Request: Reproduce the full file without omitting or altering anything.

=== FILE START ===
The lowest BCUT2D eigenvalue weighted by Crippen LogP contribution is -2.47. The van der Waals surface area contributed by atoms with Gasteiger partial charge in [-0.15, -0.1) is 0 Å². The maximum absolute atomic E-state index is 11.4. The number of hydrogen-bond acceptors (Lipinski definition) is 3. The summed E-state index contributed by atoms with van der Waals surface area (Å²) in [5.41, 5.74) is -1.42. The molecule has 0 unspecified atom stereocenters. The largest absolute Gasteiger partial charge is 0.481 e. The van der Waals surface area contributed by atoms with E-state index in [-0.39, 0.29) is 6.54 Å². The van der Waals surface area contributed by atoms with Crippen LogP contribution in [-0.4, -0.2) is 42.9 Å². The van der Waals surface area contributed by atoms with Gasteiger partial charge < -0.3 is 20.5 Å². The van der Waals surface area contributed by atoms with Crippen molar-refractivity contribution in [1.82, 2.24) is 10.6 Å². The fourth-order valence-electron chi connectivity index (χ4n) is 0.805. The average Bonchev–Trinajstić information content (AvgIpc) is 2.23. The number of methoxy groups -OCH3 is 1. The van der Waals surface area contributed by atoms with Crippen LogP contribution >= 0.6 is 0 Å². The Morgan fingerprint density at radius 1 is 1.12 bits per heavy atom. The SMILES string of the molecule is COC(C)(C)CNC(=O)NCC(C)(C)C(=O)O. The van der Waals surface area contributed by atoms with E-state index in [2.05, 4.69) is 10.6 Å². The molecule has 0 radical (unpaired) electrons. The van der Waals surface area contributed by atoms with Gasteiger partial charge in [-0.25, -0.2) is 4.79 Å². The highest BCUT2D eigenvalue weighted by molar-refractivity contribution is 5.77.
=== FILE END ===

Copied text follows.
The lowest BCUT2D eigenvalue weighted by Crippen LogP contribution is -2.47. The van der Waals surface area contributed by atoms with Gasteiger partial charge in [-0.15, -0.1) is 0 Å². The maximum absolute atomic E-state index is 11.4. The number of hydrogen-bond acceptors (Lipinski definition) is 3. The summed E-state index contributed by atoms with van der Waals surface area (Å²) in [5.41, 5.74) is -1.42. The molecule has 0 unspecified atom stereocenters. The largest absolute Gasteiger partial charge is 0.481 e. The van der Waals surface area contributed by atoms with E-state index in [-0.39, 0.29) is 6.54 Å². The van der Waals surface area contributed by atoms with Crippen LogP contribution in [-0.4, -0.2) is 42.9 Å². The van der Waals surface area contributed by atoms with Gasteiger partial charge < -0.3 is 20.5 Å². The van der Waals surface area contributed by atoms with Crippen molar-refractivity contribution in [1.82, 2.24) is 10.6 Å². The fourth-order valence-electron chi connectivity index (χ4n) is 0.805. The average Bonchev–Trinajstić information content (AvgIpc) is 2.23. The number of methoxy groups -OCH3 is 1. The van der Waals surface area contributed by atoms with Crippen LogP contribution >= 0.6 is 0 Å². The Morgan fingerprint density at radius 1 is 1.12 bits per heavy atom. The SMILES string of the molecule is COC(C)(C)CNC(=O)NCC(C)(C)C(=O)O. The van der Waals surface area contributed by atoms with E-state index in [2.05, 4.69) is 10.6 Å². The molecule has 0 radical (unpaired) electrons. The van der Waals surface area contributed by atoms with Gasteiger partial charge in [-0.25, -0.2) is 4.79 Å². The highest BCUT2D eigenvalue weighted by molar-refractivity contribution is 5.77.